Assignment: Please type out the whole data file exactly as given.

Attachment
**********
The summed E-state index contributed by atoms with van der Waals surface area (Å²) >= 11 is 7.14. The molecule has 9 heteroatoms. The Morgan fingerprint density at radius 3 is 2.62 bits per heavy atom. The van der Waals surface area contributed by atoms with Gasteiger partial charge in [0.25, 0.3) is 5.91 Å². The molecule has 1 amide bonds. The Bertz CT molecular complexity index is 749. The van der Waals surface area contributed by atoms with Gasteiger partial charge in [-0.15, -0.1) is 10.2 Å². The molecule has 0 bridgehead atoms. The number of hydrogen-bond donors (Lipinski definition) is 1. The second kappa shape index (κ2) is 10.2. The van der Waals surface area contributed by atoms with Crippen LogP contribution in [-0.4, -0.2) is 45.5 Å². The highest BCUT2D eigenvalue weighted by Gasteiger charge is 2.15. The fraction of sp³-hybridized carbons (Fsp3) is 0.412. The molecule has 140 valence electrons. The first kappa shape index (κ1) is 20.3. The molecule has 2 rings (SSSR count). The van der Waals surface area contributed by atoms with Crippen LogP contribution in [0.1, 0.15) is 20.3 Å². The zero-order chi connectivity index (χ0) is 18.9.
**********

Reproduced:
The summed E-state index contributed by atoms with van der Waals surface area (Å²) >= 11 is 7.14. The molecule has 9 heteroatoms. The Morgan fingerprint density at radius 3 is 2.62 bits per heavy atom. The van der Waals surface area contributed by atoms with Gasteiger partial charge in [0.25, 0.3) is 5.91 Å². The molecule has 1 amide bonds. The Bertz CT molecular complexity index is 749. The van der Waals surface area contributed by atoms with Gasteiger partial charge in [-0.15, -0.1) is 10.2 Å². The molecule has 0 bridgehead atoms. The number of hydrogen-bond donors (Lipinski definition) is 1. The second kappa shape index (κ2) is 10.2. The van der Waals surface area contributed by atoms with Crippen LogP contribution in [-0.4, -0.2) is 45.5 Å². The highest BCUT2D eigenvalue weighted by Gasteiger charge is 2.15. The fraction of sp³-hybridized carbons (Fsp3) is 0.412. The molecule has 140 valence electrons. The first kappa shape index (κ1) is 20.3. The molecule has 2 rings (SSSR count). The van der Waals surface area contributed by atoms with Crippen LogP contribution in [0.1, 0.15) is 20.3 Å². The zero-order chi connectivity index (χ0) is 18.9.